Gulliver's Travels Into Several Remote Nations Of The World
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Jonathan Swift's Famous Book, Illustrated By Arthur Rackham

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the maid to take up the dead rat with a pair of tongs and throw it out of the window. Then she set me on a table, where I shewed her my hanger all bloody, and, wiping it on the lappet of my coat, returned it to the scabbard.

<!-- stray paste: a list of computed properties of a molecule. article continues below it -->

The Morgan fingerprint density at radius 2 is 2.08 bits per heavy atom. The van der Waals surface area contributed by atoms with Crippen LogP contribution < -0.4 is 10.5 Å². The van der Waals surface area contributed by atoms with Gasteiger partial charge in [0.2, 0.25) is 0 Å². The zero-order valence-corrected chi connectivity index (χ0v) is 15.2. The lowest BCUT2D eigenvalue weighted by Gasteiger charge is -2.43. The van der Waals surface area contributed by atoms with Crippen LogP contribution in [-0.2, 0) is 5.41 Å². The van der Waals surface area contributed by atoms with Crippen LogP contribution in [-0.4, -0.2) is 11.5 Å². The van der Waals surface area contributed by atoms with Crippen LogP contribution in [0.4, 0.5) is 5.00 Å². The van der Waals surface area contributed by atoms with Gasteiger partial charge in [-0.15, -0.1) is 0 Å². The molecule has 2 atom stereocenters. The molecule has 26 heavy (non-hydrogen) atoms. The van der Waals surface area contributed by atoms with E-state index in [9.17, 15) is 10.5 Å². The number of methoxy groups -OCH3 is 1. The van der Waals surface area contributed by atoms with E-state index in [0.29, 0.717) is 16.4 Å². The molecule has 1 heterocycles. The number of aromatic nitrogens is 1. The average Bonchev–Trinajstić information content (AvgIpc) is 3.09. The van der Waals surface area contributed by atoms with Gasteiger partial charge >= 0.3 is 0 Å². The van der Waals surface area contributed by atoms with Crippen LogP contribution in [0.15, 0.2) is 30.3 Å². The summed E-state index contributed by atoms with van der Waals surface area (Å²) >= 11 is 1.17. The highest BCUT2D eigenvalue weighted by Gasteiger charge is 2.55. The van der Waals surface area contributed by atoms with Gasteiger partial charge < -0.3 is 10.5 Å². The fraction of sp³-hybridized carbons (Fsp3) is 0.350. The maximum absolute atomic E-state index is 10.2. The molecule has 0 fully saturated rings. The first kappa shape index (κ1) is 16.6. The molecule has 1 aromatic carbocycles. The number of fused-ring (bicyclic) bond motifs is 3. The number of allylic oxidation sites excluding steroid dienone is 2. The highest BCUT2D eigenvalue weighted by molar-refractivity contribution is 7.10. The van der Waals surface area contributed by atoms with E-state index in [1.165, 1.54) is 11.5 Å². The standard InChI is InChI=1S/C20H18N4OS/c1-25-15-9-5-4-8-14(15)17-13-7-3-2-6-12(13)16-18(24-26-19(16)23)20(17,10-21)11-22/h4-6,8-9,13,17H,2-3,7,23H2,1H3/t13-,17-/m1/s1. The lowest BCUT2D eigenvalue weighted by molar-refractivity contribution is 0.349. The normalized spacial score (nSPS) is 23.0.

I hope the gentle reader will excuse me for dwelling on particulars, which, however insignificant they may appear to grovelling vulgar minds, yet will certainly help a philo­sopher to enlarge his thoughts and imagination, and to apply them to a benefit of public as well as private life, which was my sole design in presenting this and other accounts of my travels to the world; wherein I have been chiefly studious of truth, without affecting any ornaments of learning or of style. But the whole scene of this voyage made so strong an impression on my mind, and is so deeply fixed in my memory, that, in committing it to paper, I did not omit one material circumstance: however, upon a strict review, I blotted out several passages of less moment which were in my first copy, for fear of being censured as tedious and trifling, whereof travellers are often, perhaps not without justice, accused.
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